"The historical saga contained in the Bible . . . was not a miraculous revelation, but a brilliant product of human imagination." So say authors Israel Finkelstein and Neil Asher Silberman in their book, The Bible Unearthed: Archaeology's New Vision of Ancient Israel and the Origin of Its Sacred Texts. They assert that there was no single exodus, no unified conquest of Canaan, and no glorious, vast kingdom of David and Solomon.
Who are Finkelstein and Silberman? Archaeologists who have attempted to validate the history of Genesis through their archaeological studies. Concentrating on Israel's ancient history itself, rather than solely on its biblical associations, they used artifacts, architecture, settlement patterns, animal bones, seeds, soil samples, anthropological models drawn from world cultures, and other modern methods to produce a description based on scientific evidence.
Most of the copy below comes from an article in Sunrise Magazine.
Rather than a chronicle or history, evidence indicates that part of Genesis was a national epic created in the seventh century BCE which successfully joined many regional legendary ancestors into one unified tradition.
Sites mentioned in the Exodus narrative are real. A few were well known and apparently occupied in much earlier periods and much later periods -- after the kingdom of Judah was established, when the text of the biblical narrative was set down in writing for the first time. Unfortunately for those seeking a historical Exodus, they were unoccupied precisely at the time they reportedly played a role in the events of the wandering of the children of Israel in the wilderness.
The authors say this:
"the emergence of early Israel was an outcome of the collapse of the Canaanite culture, not its cause. And most of the Israelites did not come from outside Canaan -- they emerged from within it. There was no mass Exodus from Egypt. There was no violent conquest of Canaan. Most of the people who formed early Israel were local people -- the same people whom we see in the highlands throughout the Bronze and Iron Ages. The early Israelites were -- irony of ironies -- themselves originally Canaanites!"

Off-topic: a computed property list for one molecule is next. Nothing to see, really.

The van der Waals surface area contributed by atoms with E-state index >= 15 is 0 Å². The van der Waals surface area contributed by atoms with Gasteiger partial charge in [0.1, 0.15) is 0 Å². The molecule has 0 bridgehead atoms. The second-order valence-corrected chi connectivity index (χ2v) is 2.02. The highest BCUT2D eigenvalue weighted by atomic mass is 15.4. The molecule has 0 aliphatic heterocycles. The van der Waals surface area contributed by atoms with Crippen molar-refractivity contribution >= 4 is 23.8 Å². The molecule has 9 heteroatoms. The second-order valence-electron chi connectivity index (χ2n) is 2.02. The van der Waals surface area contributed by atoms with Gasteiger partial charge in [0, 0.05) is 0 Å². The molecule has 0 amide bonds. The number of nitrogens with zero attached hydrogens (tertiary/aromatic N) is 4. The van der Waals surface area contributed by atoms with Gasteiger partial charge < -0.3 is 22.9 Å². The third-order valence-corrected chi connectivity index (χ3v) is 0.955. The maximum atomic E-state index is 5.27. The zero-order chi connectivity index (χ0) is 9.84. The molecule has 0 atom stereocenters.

The authors hold in this connection that the stories in the Book of Judges about conflicts with the Canaanites -- such as those concerning Samson, Deborah, and Gideon -- may be authentic memories of village conflicts and local heroes preserved as folktales, combined and recast for later theological and political purposes.
Despite legendary exaggerations and elaborations, the authors believe that David and Solomon did exist -- but as minor highland chieftains ruling a population of perhaps 5,000 people. No archeological evidence exits around 1005-970 BCE for David's conquest or his empire, nor in Solomon's time (ca. 970-931 BCE) is there any evidence of monumental architecture or of Jerusalem as more than a village.
Near the end of the book, the authors remark:
"the Bible's integrity and, in fact, its historicity, do not depend on dutiful historical "proof" of any of its particular events or personalities . . . The power of the biblical saga stems from its being a compelling and coherent narrative expression of the timeless themes of a people's liberation, continuing resistance to oppression, and quest for social equality. It eloquently expresses the deeply rooted sense of shared origins, experiences, and destiny that every human community needs in order to survive."
On another site [Bible and Interpretation] the authors say this about their book:
"In The Bible Unearthed, we invite you to follow our line of argumentation, first an archaeological analysis of the patriarchal, conquest, judges, and United Monarchy narratives, showing that while there is no compelling archaeological evidence for any of them, there is clear archaeological evidence that places the stories themselves in a late 7th-century BCE context. We then go on to propose an archaeological reconstruction of the distinct histories of the kingdoms of Israel and Judah, differing dramatically in environment, population, economy, and religious forms. We highlight the largely neglected history of the Omride Dynasty and attempt to show how the influence of Assyrian imperialism in the region set in motion a chain of events that would eventually make the poorer, more remote, and more religiously conservative kingdom of Judah the belated center of the cultic and national hopes of all Israel.
"This occurred in the 7th-century BCE and reached a culmination, we argue, during the reign of King Josiah (639-609 BCE)—and the primary history of the Pentateuch and the Deuteronomistic History are the greatest achievements of this complex historical process. But they are not “history.”